What is the shape of space? Is it finite or infinite? Is it connected,
has it "edges", "holes" or "handles"? This cosmic mystery, which has
puzzled cosmologists for more than two thousands years, has recently
been enlightened by a breakthrough in a new field of research: cosmic

An international team involving researchers from France, the United
States and Brazil recently filled a major gap in the field. They
propose surprising universe models in which space, spherical yet much
smaller than the observable universe, generates an optical illusion on
a cosmic scale (topological lens effet).

Einstein’s general relativity theory teaches us that space can have a
positive, zero or negative constant curvature on the large scale, the
sign of the curvature depending on the total density of matter and
energy. The celebrated big bang models follow, depicting a universe
starting from an initial singularity and expanding forever or not.
However, Einstein’s theory does not tell us whether the volume of
space is finite or infinite, or what its overall topology is.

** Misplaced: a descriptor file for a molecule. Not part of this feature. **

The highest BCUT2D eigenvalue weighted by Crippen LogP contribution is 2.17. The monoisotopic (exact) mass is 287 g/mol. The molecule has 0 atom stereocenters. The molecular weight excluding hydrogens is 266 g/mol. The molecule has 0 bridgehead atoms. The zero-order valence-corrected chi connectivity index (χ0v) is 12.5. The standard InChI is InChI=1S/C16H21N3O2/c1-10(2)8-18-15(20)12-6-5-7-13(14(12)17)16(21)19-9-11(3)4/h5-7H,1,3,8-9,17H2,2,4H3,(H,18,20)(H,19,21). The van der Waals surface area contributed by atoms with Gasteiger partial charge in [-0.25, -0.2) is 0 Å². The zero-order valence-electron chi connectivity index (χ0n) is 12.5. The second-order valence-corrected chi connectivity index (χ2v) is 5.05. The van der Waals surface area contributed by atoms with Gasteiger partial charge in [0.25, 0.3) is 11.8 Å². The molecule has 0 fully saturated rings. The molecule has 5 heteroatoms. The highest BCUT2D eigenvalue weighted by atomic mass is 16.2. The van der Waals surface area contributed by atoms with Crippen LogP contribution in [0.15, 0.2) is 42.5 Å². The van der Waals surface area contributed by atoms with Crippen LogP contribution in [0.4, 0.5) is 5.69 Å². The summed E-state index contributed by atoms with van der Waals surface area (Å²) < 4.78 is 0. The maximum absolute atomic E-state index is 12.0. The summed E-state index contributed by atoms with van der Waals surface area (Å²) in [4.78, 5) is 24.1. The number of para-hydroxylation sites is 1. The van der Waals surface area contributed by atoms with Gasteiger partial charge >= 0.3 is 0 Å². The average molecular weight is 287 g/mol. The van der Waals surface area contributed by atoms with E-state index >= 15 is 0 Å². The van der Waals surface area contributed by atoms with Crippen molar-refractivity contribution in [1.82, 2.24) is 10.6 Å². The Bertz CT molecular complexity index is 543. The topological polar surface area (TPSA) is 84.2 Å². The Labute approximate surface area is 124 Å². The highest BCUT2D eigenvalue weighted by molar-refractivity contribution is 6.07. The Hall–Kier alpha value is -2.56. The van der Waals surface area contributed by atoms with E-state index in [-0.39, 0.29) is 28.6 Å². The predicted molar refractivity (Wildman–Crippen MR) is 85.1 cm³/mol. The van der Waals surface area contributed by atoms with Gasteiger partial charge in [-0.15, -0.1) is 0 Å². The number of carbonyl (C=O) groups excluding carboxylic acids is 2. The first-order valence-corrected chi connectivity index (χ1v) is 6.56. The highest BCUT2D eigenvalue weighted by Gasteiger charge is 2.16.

Fortunately, high redshift surveys of astronomical sources and accurate
maps of the cosmic microwave background radiation are beginning to hint
at the shape of the spatial universe, or at least limit the wide range
of possibilities.

As a consequence, cosmic topology has gained an increased interest,
as evidenced by the special session "Geometry and Topology of the
Universe" organized by the American Mathematical Society during its
2001 meeting held last October in Williamstown, Mass.

Three French cosmologists were invited to present to an audience of
mathematicians, physicists and astronomers the statistical method they
recently devised for detecting space topology: cosmic crystallography.

Cosmic Crystallography

Cosmic crystallography looks at the 3-dimensional observed distribution
of high redshift sources (e.g. galaxy clusters, quasars) in order to
discover repeating patterns in their distribution, much like the
repeating patterns of atoms observed in crystals. They showed that
"pair separation histograms" are in most cases able to detect a multi-
connected topology of space, in the form of spikes clearly standing out
above the noise distribution as expected in the simply-connected case.
The researchers have particularly studied small universe models, which